Research and innovation are key to achieving climate targets, says EU chief
WHAT'S THE ISSUE?
If the world is to meet its climate and carbon targets in the wake of COP26, governments, scientists, individuals and national and international organizations are going to have to work together to find solutions and change the way we all live our lives.
Research and innovation will be key to success in saving the planet and it's vital that the very latest information is shared across the world.
One man who's leading the drive to do just that across Europe is Jean-Eric Paquet – the director general of Research and Innovation at the European Commission.
This week on The Agenda he sits down with Stephen Cole to outline exactly how the European Commission is leading the way to a greener, more sustainable future.
MEET THE EXPERT:
Jean-Eric Paquet has been the director-general of research and innovation for the European Commission since April 2018.
He began his career at the European Commission in 1993 in the Directorate-General for Transport – and returned there in 2007, where he led the development of the Trans-European Transport Network policy. As Director of the European Mobility Network, he was responsible for Europe's transport infrastructure policy and investment strategies, the single European rail area, inland waterways and port policy.
Between 2004 and 2007 he served as the EU's ambassador to the Islamic Republic of Mauritania.
WHAT DOES JEAN-ERIC PAQUET SAY?
"Research and innovation in Europe is very much about producing knowledge and also solutions to deal with the climate change challenge to deal with biodiversity loss," Jean Eric Paquet tells Cole. Adding: "Transferring research results into society and into the economy is a particularly large area of activity, and you need to ensure that across ecosystems in Europe there is knowledge of the research results so that they can be picked up by actors, by markets, by cities, by regional authorities.
"But we are also indeed trying to be a little bit more hands-on. And in the European Commission, we have, of course, many instruments around the European Green Deal to make this progress become very tangible by 2030.
"We see as a European Commission our responsibility not just in generating and inventing and helping Europeans to invent new technologies, but also said to pilot them, demonstrate them and then have a continuum in investing."
And as the world looks towards using these new technologies to come up with nature-based solutions, he says there may have been real assistance recently from perhaps an unlikely source: "There has never been clearer [messaging] on the urgency to deal with the matter, and I think COVID-19 has created a sense of unity in many societies, which is now also transforming itself into political energy for acting fast and impacting climate change and biodiversity loss."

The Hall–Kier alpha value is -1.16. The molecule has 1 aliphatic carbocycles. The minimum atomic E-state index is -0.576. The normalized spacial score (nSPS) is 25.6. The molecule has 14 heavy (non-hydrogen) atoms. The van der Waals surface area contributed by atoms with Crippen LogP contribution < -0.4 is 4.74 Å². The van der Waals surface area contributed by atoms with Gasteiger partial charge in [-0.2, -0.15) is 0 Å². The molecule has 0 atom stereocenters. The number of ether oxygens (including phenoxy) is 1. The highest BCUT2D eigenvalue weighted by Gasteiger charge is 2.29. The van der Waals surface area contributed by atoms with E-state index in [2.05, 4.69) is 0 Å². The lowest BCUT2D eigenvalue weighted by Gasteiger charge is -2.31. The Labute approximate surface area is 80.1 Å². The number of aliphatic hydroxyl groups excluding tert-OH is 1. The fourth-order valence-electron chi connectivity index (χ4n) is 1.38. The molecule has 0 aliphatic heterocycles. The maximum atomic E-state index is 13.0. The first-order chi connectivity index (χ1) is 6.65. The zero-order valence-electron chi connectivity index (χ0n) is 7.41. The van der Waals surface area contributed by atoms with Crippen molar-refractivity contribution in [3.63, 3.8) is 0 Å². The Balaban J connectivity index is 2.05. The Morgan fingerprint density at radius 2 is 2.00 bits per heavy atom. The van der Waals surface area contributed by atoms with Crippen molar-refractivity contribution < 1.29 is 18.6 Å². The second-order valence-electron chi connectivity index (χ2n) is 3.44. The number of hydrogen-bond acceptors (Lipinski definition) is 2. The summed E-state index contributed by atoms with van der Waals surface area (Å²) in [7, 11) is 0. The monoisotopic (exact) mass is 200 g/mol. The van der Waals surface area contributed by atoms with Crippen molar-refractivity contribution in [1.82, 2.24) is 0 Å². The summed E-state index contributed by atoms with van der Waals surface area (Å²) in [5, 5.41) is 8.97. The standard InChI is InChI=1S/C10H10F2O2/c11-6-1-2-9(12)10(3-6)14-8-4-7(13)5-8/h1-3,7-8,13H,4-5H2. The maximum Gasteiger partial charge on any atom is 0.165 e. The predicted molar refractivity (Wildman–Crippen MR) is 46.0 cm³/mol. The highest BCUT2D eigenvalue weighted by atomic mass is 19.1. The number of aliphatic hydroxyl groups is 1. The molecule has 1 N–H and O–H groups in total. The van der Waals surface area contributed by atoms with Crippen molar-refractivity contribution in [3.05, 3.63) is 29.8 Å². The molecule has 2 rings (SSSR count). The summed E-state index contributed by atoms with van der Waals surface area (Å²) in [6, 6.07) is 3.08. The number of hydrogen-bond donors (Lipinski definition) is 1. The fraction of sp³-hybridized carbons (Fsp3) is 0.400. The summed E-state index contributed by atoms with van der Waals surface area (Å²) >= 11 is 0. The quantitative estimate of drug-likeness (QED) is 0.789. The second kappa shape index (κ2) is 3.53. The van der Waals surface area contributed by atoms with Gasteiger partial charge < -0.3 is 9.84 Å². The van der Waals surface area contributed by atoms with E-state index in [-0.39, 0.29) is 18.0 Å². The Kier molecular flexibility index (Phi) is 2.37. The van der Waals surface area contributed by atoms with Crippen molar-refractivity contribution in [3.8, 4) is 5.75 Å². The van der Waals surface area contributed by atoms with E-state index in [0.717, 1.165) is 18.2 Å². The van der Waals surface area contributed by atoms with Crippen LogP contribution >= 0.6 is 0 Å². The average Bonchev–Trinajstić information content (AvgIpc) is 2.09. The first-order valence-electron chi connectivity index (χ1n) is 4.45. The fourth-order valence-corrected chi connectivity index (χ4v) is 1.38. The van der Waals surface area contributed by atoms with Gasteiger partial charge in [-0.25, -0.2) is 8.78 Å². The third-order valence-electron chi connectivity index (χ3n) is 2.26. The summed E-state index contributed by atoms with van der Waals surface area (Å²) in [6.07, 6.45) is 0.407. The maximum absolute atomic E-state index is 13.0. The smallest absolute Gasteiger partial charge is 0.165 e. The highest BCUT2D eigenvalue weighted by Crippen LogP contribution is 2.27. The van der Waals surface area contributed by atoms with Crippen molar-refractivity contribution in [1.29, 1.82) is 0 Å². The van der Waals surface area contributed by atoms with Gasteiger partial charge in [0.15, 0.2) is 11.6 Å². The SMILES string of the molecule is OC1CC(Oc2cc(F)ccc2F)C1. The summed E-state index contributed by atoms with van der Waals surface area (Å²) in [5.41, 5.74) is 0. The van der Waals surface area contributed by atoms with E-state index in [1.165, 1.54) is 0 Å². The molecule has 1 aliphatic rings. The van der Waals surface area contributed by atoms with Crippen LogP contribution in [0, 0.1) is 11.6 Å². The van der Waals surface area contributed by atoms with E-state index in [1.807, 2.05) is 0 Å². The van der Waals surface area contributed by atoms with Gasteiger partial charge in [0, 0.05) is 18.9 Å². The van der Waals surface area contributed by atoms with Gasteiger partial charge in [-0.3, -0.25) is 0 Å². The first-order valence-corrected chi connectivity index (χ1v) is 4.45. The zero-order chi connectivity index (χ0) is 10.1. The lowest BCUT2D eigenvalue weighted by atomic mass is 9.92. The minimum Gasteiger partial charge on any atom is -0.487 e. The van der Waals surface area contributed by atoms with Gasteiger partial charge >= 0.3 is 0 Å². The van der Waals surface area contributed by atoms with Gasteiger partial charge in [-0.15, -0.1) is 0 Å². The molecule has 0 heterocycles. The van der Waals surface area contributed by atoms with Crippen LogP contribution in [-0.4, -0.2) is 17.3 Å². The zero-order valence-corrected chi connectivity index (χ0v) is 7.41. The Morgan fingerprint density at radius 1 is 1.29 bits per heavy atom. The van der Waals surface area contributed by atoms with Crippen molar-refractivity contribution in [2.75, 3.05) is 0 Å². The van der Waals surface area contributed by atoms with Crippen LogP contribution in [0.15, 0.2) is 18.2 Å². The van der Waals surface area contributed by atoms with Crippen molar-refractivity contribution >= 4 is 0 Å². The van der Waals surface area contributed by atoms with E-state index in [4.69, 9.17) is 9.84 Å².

Part of that energy in Europe has been focused on what have been termed "missions."
Pacquet says: "The European mission on cancer, on soils, on oceans, on climate adaptation and on cities aim at being platforms to ... connect research knowledge and solutions to practical implementation.
"To do that in a manner that also then connects the various layers of governance at the European layer, the national one, the local one, to then work with all interested actors. So, of course, primarily at the outset with scientists. But then as you deliver and try to achieve concrete objectives, also with the citizens, cities, local authorities."
He continues: "For each of the missions, we have set a very concrete objective for 2030. For example, 100 climate-neutral cities in Europe by 2030, a super ambitious objective."
And that ambition is essential he says: "2030 is a key moment – an intermediate phase by which time concrete, tangible progress needs to have happened.
"2050 is key, but for 2050 to be credible, we need to progress very significantly until 2030. Europe has decided to upgrade its ambition. We will reduce our CO2 emissions by 55 percent, not 40 percent, as was initially planned.
"And I very much hope that many other partners across the globe will want to be as ambitious as the Europeans, by 2050 we need to be a completely different society.
"There's no doubt about that. I think where the challenge really is, is to transform that broad consensus into tangible realities today, tomorrow, next week, next month, so that by 2030, we already are fully engaged and have progressed in mitigating CO2 emissions and being resilient to climate change, which is happening and start to halt biodiversity loss."